Myth buster: “My doctor will be prescribing me cannabis joints”
“Two cannabis medicines are approved for use on the NHS”, read the Daily Mirror headline. “Cannabis on the NHS”, said the Daily Mail. So is your GP about to advise you to smoke cannabis for that recurrent back pain? In a word, no.
What the National Institute for Health and Care Excellence (NICE) did this week was to issue a carefully-worded and narrow endorsement for a very small number of medicines derived from cannabis.
But this announcement comes against a backdrop of campaigners attempting to use ‘medical cannabis’ as a Trojan Horse for legalising recreational use.
They deliberately blur the vital distinction between cannabis itself and its potentially medically-useful components. This attempts to equate smoking a joint with using a prescribed medicine.
Cannabis contains over 100 unique compounds, known as cannabinoids. A few of these have been shown to offer medical uses.
Two better-known key compounds are THC and CBD. THC (Tetrahydrocannabinol) has an impact on the brain; it “causes depression, schizophrenia, brain development problems in the young”. Those are the words of Professor Dame Sally Davies in March this year when she was Chief Medical Officer for England.
CBD (Cannabidiol) does not contain psychoactive elements and while it may have some helpful medical properties, its effects are routinely overstated.
THC causes depression, schizophrenia, brain development problems in the young.
In August, NICE issued a draft recommendation on cannabis-based drugs after finding the “potential benefits offered were small compared with the high and ongoing costs”.
While it recommended considering one such drug for a specific type of vomiting, no cannabis-based drugs were recommended for pain or spasticity (the term used to describe muscle stiffness and spasms). NICE called for more research on epilepsy.
potential benefits offered were small compared with the high and ongoing costs
– Nabilone (an anti-nausea drug) should be considered as an “add-on treatment for adults with chemotherapy-induced nausea and vomiting which persists with optimised conventional antiemetics”.
– THC, CBD combined with THC, and two other cannabis-based drugs should not be offered to “manage chronic pain in adults”.
– A four-week trial of a combined THC and CBD spray can be offered to treat “moderate to severe spasticity in adults with multiple sclerosis” if other treatments are not effective and it can be provided in a cost-effective way.
– For patients with “severe treatment-resistant epilepsy”, NICE made several research recommendations on cannabis-based medications for young people.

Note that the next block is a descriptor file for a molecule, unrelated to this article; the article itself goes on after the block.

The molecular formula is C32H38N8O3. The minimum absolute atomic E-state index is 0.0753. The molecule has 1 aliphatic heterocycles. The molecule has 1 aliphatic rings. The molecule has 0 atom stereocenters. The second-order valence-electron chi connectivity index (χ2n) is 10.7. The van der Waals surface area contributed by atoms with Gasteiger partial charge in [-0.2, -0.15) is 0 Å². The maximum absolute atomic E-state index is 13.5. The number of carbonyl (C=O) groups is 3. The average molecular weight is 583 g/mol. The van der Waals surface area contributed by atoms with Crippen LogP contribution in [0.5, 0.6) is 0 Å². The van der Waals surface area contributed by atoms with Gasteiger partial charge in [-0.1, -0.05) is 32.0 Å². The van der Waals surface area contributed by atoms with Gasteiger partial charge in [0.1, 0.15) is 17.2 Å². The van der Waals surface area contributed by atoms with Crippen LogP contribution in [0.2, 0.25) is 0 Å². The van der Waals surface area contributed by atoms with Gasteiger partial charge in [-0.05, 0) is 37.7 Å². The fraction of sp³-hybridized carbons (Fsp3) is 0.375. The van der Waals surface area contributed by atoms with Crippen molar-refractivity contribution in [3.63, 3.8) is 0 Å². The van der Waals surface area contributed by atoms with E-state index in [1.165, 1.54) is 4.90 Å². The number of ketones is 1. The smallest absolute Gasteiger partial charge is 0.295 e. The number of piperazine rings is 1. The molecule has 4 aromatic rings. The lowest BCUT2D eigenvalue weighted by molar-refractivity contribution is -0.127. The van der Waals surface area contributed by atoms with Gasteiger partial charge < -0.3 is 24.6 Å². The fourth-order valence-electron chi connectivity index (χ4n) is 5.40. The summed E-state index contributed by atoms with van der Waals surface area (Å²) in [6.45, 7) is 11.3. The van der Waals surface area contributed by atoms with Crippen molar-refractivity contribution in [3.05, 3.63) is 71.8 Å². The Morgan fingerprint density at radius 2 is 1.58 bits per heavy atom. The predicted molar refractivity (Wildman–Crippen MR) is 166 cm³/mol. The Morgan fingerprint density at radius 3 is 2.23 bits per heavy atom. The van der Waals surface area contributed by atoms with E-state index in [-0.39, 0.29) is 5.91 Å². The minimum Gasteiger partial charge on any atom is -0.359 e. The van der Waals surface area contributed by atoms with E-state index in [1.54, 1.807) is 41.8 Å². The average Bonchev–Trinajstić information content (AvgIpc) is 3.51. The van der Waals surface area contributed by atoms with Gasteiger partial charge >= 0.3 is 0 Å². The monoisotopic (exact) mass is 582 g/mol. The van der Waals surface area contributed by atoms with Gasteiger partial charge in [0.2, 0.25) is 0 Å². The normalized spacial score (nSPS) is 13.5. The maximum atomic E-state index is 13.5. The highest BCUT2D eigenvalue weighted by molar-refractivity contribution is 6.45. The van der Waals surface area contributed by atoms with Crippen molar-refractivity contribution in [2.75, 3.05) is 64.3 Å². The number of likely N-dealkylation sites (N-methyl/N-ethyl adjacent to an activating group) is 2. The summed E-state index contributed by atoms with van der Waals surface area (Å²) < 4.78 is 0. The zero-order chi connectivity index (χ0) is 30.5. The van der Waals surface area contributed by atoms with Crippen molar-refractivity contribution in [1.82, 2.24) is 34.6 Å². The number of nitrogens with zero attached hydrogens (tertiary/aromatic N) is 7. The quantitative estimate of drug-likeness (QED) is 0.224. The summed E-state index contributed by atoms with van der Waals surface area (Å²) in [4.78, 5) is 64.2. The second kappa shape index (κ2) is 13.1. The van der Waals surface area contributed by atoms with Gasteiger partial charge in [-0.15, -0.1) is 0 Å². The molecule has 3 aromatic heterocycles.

It also reminded clinicians to take into account any history of mental health issues and previous illicit cannabis use. NICE also called for medics to consider the potential impact on “psychological, emotional and cognitive development” when prescribing for children.
Unhelpfully, a BBC report saying NICE has completely endorsed childhood-epilepsy drug epidyolex is wide of the mark. NICE said it “did not warrant a practice recommendation” for the drug, but at the same time “should not make a recommendation against” it.
For some, this isn’t far enough.
One group which supports the widespread use of ‘medicinal cannabis’ called on NICE to lower its standards in checking drugs to speed up widespread change.
“NICE justifiably enjoys a very high reputation both nationally and internationally for its world leading work”, the Managing Director of Sapphire Medical Clinics said.
But it added, “we believe NICE should consider refining its approach and take a broader view of what evidence to consider when making its recommendations”.
The concern comes when activists try and twist the genuine benefits offered by some cannabis compounds into a rationale for legalising street cannabis.
Two experienced psychiatrists recently said that cannabis is now four times stronger than it was in the 1960s and 70s, and the evidence is “now incontrovertible that heavy cannabis use increases the risk of psychosis”.
Cannabis is dangerous, and potential cannabis-based medicines need thorough testing.
NICE should refuse to be cowed into weakening its stance, and the Government should continue to resist legalising or decriminalising cannabis.
The inconceivable idea of GPs prescribing patients with cannabis joints to smoke must stay that way – inconceivable.